Tao’s book is swimming in human supremacy bias with faulty oversimplified reasoning. She brews an impassioned tincture of logical and illogical thinking and proposals based on valid and invalid criticisms. She makes claims of an invasive species’ benefits while neglecting to mention more significant massive detriments. She bases colonial misbalanced ‘biodiversity’ on indigenous people’s wild tended habitats without seeing the difference. A fallacious book like this can be dangerous for indigenous life if accepted by well-intended humans lacking fuller understanding on how to assist an injured place to return its vitality, much less embed within it.

Primal Empathetic Rewilding

For eons since origins humans like all animals found their food and medicines based solely on instincts and primal senses.24 Science is less about increasing this kind of primitive awareness and more about rationalizing domineering manipulation reflective of a supreme human within contrived hierarchal power structures. A keen eye is needed to sift through civilization bias. If the only egalitarian way for humans to live wild is located at wild tending or earlier, how will humans undo what they can of domestication’s impact on wilderness during transition toward post-civ? How can humans shift the locus of control back to wilderness as they adapt into ecologically contributory roles?

Humans across the wild-civilized spectrum on some level intuit intensifying globalization pressures lunging toward a boiling point. Introducing plants and animals began with agriculture for settling lands and grazing domesticated animals for human colonization of new lands.25 While behavior change from introduction to invasion can be delayed, once introduced into homeostatic habitats nonindigenous species can outcompete, eat, infect and hybridize with indigenous species, exponentially impacting flora and fauna. This harm is often compounded by overarching dynamics such as climate change.26 Even with civilization’s science confirming ecosystems everywhere are degrading and collapsing under human linked invasions, tamed humanway cannot begin to envision renouncing its terra-conqueror thrown. Nor is permaculture, however charming and benevolent, relinquishing humans’ peculiar omnipotence over nonhuman others.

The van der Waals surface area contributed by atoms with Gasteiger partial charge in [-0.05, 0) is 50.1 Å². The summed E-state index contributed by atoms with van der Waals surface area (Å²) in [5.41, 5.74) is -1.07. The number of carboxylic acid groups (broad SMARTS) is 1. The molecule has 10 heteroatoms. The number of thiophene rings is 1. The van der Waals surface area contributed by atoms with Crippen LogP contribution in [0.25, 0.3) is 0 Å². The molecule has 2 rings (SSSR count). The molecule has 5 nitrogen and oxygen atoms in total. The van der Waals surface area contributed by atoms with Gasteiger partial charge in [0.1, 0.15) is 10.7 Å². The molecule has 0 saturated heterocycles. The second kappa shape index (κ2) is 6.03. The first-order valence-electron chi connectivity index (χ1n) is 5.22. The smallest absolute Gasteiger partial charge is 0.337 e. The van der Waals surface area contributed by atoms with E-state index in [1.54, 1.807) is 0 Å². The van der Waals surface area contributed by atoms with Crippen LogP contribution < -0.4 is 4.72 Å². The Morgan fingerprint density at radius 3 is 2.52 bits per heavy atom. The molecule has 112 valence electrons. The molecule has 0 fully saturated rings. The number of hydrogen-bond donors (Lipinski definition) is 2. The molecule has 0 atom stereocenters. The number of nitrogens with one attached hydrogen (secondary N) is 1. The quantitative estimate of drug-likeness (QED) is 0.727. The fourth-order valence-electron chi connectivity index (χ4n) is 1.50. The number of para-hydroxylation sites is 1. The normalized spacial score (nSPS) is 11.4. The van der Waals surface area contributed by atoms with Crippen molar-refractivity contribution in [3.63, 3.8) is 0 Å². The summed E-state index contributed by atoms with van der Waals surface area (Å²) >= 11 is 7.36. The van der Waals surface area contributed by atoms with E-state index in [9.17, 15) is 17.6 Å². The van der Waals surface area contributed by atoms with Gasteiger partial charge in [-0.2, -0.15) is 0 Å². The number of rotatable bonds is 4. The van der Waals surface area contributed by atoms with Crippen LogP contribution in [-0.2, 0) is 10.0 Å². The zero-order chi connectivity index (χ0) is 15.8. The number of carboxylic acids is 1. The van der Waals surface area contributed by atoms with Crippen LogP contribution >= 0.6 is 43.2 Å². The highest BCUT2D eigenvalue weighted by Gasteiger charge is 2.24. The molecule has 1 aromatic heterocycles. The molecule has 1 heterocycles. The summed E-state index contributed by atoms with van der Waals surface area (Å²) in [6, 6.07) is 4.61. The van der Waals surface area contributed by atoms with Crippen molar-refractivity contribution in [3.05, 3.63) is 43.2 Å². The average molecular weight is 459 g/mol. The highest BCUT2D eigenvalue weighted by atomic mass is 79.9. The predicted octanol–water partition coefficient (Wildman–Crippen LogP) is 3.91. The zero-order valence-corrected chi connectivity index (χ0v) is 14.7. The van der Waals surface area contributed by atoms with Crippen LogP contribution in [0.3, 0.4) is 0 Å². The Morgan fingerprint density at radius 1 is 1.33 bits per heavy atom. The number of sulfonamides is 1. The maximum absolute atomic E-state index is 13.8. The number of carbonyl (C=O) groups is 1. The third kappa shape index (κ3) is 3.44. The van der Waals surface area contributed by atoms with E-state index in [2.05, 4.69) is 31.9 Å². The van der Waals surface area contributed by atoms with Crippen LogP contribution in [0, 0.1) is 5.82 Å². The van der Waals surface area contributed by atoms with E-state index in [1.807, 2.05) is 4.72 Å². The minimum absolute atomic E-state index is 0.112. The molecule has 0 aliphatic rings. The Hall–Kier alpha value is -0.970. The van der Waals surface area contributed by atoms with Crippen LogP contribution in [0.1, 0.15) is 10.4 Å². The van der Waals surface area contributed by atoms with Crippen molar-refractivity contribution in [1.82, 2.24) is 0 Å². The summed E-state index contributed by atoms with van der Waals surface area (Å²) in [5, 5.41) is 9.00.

There are endless unintended consequences of domesticated humans rearranging species about on domestication’s terms. Introduced, domesticated and wild species are all puppets and victims of colonizing, predatory human folly. With palpable ignorance of primal ways, the best domesticated humans can do is attempt to undo what they can of the harm domestication has done. Domesticated humans liberate themselves and others by re-engaging with wilderness in a recompensing liberation ethos of de-colonizing restoration, such as returning indigenous plants co-adapted to a site and freeing them to naturally evolve over time. “If we garden with native plants that form living communities… we begin to cross-pollinate again. We begin to learn to speak languages we’ve forgotten. We mend. We bind.”27 With ecological dynamics returned species will reestablish their niches and spread seed until they settle into spots with others they remember and prefer, rekindling thriving resilience.28 But continuing to promote architecting the world around humans only emboldens domestication’s menace.

To be anti-civ comes from primal pain of deep losses and resolve for restoration. Untamed Carol is a wild warrior whose personal story is the story of wildness under siege, and a plea for humans to let go of civilization’s primacies, to become deeply aware of indigenous life around them, to take action to assist wild recovery. To be rewilding human in transition times is not preparing oneself to live through changing conditions. Instincts will manifest sustenance in the moment, tis the way of the nomad. Accepting wild fate is the cost of free living. To rewild away from colonizing lifeway is to rejoin the primal force through action based on innate empathy, tending to wilderness not for human dominion but simply for wild.

Ria Montana, Forest and Wetland Rewilder
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invasive species , native plants , permaculture , restoration ecology , wildlife